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Nearly 6 Million Americans are Vapers: Study
A study published in the JAMA Network journal revealed that up to 5.66 million U.S. adults are currently vapers. This finding is based on the Tobacco Use Supplement to the Current Population survey, which was conducted in 2018/2019 and is regarded as one of the largest surveys that assessed the use of tobacco and nicotine products among US adults.
Vaping has been steadily growing in the U.S. over the past few years despite regulatory restrictions. One of the reason for the widespread appeal of vaping is that a lot of people are trying to switch from smoking as the damaging long-term effects of cigarette use become well-known.
Up to 135,211 adults participated in Tobacco Use Supplement to the Current Population survey. Out of the participants,16,570 (11.4 percent) were current smokers, 29,189 (18.2 percent) were former smokers, and 90.906 (70.3 percent) never smoked before. A staggering 80 percent of the vapers who still smoked revealed that using an electronic cigarette helped them to kick the habit.
The 5.66 million vapers in the U.S. account for just 2.3 percent of the country’s current population. The researchers estimate that out of the 5.6 million vapers, 2.21 million were current cigarette smokers, 2.14 million are former smokers, and 1.30 million have never smoked.
The researchers found that more men in America are vapers compared to women. What’s more, the study revealed that vaping is more common among people with higher education levels. Only 2.2 percent of the people with a educational level less than high school were found to be vapers, 3 percent of vapers have a high school degree, and 3.1 percent of them have a college degree.
The US has the largest market for vaping products followed by the UK and France. According to Wyoming-based Expert Market Research, the market for electronic cigarette products in the U.S. was valued at $12.8 billion, and that figure is expected to climb to $48.9 billion by 2025.
The Future of Vaping in the US
The US vaping industry has been under the microscope of authorities in recent years as concerns over vaping among teens have grown drastically. Earlier this year, the government announced a plan to ban flavored e-liquids, and manufacturers of vaping products are now required to meet the requirements of the Food and Drugs Administration (FDA).
The vaping industry in the U.S. is undergoing a dramatic change, and although its survival is guaranteed, there may be a lot of changes in the way things are done. For example, some companies may have to rebrand their products by changing the name and packaging design – we’re already seeing this happening on a smaller scale. There is also the ever-present possibility that some brands may go defunct.
Despite concerns about vaping, numerous studies have shed light on the fact that vaping can be beneficial for helping people quit cigarettes. Earlier this month, another study published in the JAMA Network journal concluded that counseling and electronic cigarettes were twice as effective at getting cigarette smokers to quit compared to just counseling or vaping alone.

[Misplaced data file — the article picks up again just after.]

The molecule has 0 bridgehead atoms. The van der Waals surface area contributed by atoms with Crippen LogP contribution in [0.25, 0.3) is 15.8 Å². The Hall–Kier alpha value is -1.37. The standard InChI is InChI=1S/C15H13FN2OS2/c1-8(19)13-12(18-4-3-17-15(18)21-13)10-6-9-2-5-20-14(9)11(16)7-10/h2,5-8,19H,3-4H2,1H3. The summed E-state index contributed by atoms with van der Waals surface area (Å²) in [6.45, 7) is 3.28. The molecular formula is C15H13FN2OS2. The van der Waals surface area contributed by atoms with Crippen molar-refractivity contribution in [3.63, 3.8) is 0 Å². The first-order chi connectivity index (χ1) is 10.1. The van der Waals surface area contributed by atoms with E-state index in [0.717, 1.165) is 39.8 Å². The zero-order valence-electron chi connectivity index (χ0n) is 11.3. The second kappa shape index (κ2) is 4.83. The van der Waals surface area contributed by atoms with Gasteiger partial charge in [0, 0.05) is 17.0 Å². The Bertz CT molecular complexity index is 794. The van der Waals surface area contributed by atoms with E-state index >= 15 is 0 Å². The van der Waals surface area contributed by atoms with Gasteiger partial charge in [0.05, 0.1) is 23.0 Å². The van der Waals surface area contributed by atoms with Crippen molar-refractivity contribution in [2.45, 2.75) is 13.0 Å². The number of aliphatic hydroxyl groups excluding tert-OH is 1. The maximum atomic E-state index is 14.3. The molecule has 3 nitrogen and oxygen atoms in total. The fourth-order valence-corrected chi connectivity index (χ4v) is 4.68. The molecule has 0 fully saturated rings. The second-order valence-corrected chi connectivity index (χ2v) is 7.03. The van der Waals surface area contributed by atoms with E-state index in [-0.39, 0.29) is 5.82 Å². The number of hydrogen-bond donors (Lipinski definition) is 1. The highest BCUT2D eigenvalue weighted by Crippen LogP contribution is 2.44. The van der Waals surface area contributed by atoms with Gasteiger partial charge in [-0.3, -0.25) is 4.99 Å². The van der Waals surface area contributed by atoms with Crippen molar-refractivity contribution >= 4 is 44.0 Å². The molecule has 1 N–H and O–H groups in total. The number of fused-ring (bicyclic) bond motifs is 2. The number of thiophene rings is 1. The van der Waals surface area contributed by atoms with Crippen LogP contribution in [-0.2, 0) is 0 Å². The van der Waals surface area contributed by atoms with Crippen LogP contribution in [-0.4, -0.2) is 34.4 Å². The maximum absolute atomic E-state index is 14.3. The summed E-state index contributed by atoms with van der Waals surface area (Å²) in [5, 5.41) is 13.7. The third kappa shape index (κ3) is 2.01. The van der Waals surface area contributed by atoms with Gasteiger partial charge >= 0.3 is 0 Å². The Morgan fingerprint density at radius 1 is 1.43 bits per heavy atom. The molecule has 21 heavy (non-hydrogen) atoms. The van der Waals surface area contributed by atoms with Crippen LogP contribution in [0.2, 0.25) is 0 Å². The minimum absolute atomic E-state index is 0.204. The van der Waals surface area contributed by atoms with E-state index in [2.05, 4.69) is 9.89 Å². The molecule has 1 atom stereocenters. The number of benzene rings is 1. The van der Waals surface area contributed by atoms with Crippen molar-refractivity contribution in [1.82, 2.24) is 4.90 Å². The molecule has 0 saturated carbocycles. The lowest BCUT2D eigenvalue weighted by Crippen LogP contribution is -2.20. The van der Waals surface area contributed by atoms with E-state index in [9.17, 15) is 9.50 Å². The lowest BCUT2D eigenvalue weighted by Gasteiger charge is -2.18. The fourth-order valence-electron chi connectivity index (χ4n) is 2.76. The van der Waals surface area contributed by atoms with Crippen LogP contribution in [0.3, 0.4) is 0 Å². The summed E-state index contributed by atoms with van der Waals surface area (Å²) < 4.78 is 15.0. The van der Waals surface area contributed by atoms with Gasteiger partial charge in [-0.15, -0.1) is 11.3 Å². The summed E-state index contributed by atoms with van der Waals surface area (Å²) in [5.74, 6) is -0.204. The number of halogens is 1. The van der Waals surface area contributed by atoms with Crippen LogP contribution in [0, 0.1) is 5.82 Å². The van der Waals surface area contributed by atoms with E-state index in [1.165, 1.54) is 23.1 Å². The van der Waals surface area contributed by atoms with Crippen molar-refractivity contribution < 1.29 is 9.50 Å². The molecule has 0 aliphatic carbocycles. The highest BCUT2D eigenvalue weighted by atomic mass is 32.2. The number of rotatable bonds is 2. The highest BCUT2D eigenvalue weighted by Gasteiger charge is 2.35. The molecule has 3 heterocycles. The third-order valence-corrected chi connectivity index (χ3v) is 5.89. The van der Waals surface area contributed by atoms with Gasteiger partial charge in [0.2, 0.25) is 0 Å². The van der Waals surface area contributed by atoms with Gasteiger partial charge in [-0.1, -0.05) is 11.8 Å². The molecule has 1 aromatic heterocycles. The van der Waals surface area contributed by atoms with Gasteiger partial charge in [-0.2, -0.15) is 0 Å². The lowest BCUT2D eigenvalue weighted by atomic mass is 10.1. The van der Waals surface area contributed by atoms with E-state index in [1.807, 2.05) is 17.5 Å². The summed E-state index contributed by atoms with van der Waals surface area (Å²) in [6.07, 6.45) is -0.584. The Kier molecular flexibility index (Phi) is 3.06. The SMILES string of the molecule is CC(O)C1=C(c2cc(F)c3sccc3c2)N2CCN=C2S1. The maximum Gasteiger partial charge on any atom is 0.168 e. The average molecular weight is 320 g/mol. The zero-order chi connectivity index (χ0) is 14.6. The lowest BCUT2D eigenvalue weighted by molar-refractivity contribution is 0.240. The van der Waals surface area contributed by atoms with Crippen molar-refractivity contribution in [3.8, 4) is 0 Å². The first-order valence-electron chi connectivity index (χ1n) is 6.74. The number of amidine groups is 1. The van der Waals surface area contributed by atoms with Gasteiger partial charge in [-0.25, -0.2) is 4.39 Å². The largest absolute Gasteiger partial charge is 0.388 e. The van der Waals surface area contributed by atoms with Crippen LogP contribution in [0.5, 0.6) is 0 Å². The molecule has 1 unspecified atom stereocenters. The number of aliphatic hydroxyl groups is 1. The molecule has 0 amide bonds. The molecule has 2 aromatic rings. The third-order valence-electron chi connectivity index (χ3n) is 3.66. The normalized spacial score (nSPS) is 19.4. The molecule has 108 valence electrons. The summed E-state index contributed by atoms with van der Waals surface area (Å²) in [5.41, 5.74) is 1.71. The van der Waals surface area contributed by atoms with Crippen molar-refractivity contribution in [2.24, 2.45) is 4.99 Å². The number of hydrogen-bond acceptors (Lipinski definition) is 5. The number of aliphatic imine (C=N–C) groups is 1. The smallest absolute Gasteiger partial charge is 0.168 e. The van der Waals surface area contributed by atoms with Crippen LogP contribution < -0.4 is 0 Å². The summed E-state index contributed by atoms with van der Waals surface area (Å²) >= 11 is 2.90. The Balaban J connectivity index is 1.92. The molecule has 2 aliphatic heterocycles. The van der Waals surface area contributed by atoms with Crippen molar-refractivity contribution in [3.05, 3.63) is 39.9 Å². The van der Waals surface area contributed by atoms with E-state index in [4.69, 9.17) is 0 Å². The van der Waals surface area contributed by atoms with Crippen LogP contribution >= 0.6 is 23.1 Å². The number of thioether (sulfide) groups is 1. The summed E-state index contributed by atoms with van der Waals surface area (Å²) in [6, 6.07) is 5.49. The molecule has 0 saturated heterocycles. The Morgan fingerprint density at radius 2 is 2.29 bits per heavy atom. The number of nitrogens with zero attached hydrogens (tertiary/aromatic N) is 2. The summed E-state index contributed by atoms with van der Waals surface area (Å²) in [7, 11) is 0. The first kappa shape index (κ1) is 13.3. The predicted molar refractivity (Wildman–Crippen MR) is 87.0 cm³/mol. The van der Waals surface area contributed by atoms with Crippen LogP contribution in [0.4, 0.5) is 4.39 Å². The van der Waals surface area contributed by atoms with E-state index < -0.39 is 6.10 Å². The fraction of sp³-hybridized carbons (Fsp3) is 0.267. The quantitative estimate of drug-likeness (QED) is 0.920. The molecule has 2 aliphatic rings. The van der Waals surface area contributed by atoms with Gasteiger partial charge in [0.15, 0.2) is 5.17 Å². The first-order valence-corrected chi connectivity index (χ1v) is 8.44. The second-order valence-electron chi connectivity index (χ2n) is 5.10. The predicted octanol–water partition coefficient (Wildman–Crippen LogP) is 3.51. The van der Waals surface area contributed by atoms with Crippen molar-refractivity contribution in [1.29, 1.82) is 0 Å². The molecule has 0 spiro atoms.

Up to 376 adult smokers participated in the study, and a majority of them were long time smokers who had other smoking cessation techniques. The researchers concluded that electronic devices are an effective way to help smokers quit.
“E-cigarettes are not a magic bullet for smoking cessation, but for some smokers who have failed to quit using other therapies, [they] may be useful,” Dr. Mark J. Eisenberg, the co-author of the study said.
“Up until now, we have had relatively few clinical trials looking at the use of e-cigarettes for smoking cessation,” Eisenberg explained. ‘There is now enough evidence to begin to intelligently discuss the potential use of e-cigarettes for smoking cessation and to rethink current guidelines for quitting.”
For the study, the researchers divided the participants into three groups. The first group received electronic cigarettes without nicotine alongside counseling. The second group were subjected to electronic cigarettes with nicotine and counseling, and the third group received only regular counseling.
After 24 weeks, the researchers found that 21 percent of the participants in the first group had stopped smoking. After 12 weeks, 22 percent of the participants in the second group had quit smoking while only 9 percent of the participants in the third group had done so. After 24 weeks, 17 percent of the total participants who were given electronic cigarettes were still not smoking, while only 10 percent in the group that received only counseling had managed to stay away from cigarettes.
This is not the first study to indicate that pairing vaping with other smoking cessation therapies may be more effective at helping people quit. There have been a few studies pointing to this fact. However, the indisputably effective role of vaping as a smoking cessation aid cannot be disputed.